My husband has been diagnosed with bowel cancer and has now had a ileostomy formed.
i want to go with him for any future out patient appointments/tests etc and be of when he has hospital stays so I can be around to support/drive him etc.
my manager had not been too understanding on these issues. What can I do?
Thank you so much for taking the time to contact us. I am sorry to hear that your manager has not been very understanding about you taking some time to support your husband.
As your husband has a cancer diagnosis he is considered to have a disability under the Equality Act 2010 (England, Scotland and Wales) or Disability Discrimination Act 1995 (Northern Ireland). This means his employer should not discriminate against him because of his cancer. If he is employed his employer is also under a duty to make reasonable adjustments to help him at work. This protection is lifelong and does not depend on an active cancer diagnosis.
Under the Equality Act or Disability Discrimination Act carers also have some protection against discrimination “by association” with a disabled person. The booklet “Your Rights at Work”, linked here explains more about this.
I have attached a link to our booklet “Working while caring for someone with cancer”, which provides further information about your options and things to consider at work.
It may be worth checking your employer’s policies for carers. This information may be found within your contract of employment, staff handbook or internal intranet at work. Some employers offer more in their policies than the statutory minimum and therefore it is worth checking to see if this is the case with your organisation. If they do offer enhanced employee rights they should be following their own company policies. It may be worthwhile speaking to your manager and asking for discretionary pay for some or all of your carers leave, however they are not legally obliged to do so unless it is stated in the company policy.
If your employer has allowed other employees to take paid leave for caring commitments, then they should not treat you less favourably. If you feel you are being treated less favourably you may need to come back to us for some further guidance. Please remember if you do need to refer a matter to an Employment Tribunal you have 3 months less 1 day from the date of potential discrimination to lodge a claim.
A statutory right you have is to take time off to look after a dependant in an emergency. This would not normally apply to planned appointments. You can find out more information if you click here. An employer is not obligated to pay an employee for time off unless it is written into their contract of employment.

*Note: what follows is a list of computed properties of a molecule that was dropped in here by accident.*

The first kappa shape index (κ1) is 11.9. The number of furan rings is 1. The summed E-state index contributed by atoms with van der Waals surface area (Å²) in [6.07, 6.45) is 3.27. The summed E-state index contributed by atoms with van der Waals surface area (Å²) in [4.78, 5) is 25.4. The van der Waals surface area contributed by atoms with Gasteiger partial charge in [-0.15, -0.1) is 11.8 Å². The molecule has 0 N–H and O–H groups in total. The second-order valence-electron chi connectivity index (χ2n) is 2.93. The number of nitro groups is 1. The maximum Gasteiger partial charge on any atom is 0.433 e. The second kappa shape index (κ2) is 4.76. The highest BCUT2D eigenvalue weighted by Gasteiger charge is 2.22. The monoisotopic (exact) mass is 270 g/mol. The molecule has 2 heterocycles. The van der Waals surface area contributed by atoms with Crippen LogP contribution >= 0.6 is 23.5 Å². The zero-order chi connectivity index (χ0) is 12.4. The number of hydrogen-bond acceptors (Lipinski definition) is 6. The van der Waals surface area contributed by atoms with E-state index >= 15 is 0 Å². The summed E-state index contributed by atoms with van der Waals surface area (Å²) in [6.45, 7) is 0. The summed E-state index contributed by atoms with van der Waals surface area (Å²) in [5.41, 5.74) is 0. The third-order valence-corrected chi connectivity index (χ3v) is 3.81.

If you have 26 week’s continuous service, you have a statutory right to request flexible working. Under the statutory procedure, you can only make one request per year. Your employer can turn down a request for business reasons. They should follow a fair procedure, which would usually mean allowing you the right to appeal a negative decision. You can find more information if you click here. The Working Families website also have a lot of useful information include an template letter to request flexible working.
Another option you may consider a career break or sabbatical. As there are no laws that specifically deal with taking a career break it is advisable when considering taking one to get in writing any agreement that is made. You should check whether you are able to return to the same role and whether your pay and terms and conditions remain the same. You should also check that your service remains continuous and whether you will be paid during your absence. Your employer may have a policy regarding career breaks which you could check. For more information you may find the ACAS pages on taking a career break from work useful.
If you suffer a financial loss due to a possible reduction in hours because of your caring commitments, we have a team of experts in our Money and Work team. They can help with support relating to financial concerns and commitments. If you want to speak to the team, they are available on 0808 808 0000 Monday to Friday 8am till 6pm, by pressing option 2, followed by option 2 followed by option 2. If email would be preferred, please send us an email using the link here.
I hope you find this information helpful to your situation if you need further support please do not hesitate to contact us back.
Remember you can also speak with the Macmillan Support Line team of experts. Phone free on 0808 808 0000 (7 days a week, 8am-8pm) or by email.
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